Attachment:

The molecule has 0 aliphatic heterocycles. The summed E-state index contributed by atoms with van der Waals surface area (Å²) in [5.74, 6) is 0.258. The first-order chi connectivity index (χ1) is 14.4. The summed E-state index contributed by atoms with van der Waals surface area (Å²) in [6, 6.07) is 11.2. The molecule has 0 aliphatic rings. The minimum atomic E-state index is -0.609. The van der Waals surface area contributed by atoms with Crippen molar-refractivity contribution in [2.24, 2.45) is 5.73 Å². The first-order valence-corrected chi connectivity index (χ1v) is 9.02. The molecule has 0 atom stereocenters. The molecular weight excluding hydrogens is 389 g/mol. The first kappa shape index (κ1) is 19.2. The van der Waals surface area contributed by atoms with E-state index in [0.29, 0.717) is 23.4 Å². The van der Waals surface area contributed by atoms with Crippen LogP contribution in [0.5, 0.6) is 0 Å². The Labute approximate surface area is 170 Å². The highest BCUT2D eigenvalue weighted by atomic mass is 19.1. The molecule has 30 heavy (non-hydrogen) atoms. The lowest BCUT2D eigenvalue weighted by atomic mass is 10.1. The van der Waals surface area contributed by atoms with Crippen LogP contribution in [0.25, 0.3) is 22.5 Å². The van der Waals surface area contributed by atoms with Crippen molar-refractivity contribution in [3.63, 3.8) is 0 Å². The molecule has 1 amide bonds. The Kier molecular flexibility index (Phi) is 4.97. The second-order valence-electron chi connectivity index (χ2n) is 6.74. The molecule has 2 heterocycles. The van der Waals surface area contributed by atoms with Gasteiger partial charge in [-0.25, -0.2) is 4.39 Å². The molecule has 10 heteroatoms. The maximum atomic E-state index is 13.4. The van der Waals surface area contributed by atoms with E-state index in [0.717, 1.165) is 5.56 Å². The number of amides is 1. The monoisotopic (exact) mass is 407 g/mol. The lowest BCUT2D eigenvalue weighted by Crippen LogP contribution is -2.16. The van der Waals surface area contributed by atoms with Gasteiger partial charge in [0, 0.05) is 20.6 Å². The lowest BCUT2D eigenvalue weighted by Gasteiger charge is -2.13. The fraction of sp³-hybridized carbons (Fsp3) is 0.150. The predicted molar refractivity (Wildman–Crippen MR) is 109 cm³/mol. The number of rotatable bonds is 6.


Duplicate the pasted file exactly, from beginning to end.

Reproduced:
The molecule has 0 aliphatic heterocycles. The summed E-state index contributed by atoms with van der Waals surface area (Å²) in [5.74, 6) is 0.258. The first-order chi connectivity index (χ1) is 14.4. The summed E-state index contributed by atoms with van der Waals surface area (Å²) in [6, 6.07) is 11.2. The molecule has 0 aliphatic rings. The minimum atomic E-state index is -0.609. The van der Waals surface area contributed by atoms with Crippen molar-refractivity contribution in [2.24, 2.45) is 5.73 Å². The first-order valence-corrected chi connectivity index (χ1v) is 9.02. The molecule has 0 atom stereocenters. The molecular weight excluding hydrogens is 389 g/mol. The first kappa shape index (κ1) is 19.2. The van der Waals surface area contributed by atoms with E-state index in [0.29, 0.717) is 23.4 Å². The van der Waals surface area contributed by atoms with Crippen LogP contribution in [0.5, 0.6) is 0 Å². The Labute approximate surface area is 170 Å². The highest BCUT2D eigenvalue weighted by atomic mass is 19.1. The molecule has 30 heavy (non-hydrogen) atoms. The lowest BCUT2D eigenvalue weighted by atomic mass is 10.1. The van der Waals surface area contributed by atoms with Crippen LogP contribution in [0.25, 0.3) is 22.5 Å². The van der Waals surface area contributed by atoms with Crippen molar-refractivity contribution in [3.63, 3.8) is 0 Å². The molecule has 1 amide bonds. The Kier molecular flexibility index (Phi) is 4.97. The second-order valence-electron chi connectivity index (χ2n) is 6.74. The molecule has 2 heterocycles. The van der Waals surface area contributed by atoms with Gasteiger partial charge in [-0.25, -0.2) is 4.39 Å². The molecule has 10 heteroatoms. The maximum atomic E-state index is 13.4. The van der Waals surface area contributed by atoms with E-state index in [0.717, 1.165) is 5.56 Å². The number of amides is 1. The monoisotopic (exact) mass is 407 g/mol. The lowest BCUT2D eigenvalue weighted by Crippen LogP contribution is -2.16. The van der Waals surface area contributed by atoms with Gasteiger partial charge in [0, 0.05) is 20.6 Å². The lowest BCUT2D eigenvalue weighted by Gasteiger charge is -2.13. The fraction of sp³-hybridized carbons (Fsp3) is 0.150. The predicted molar refractivity (Wildman–Crippen MR) is 109 cm³/mol. The number of rotatable bonds is 6.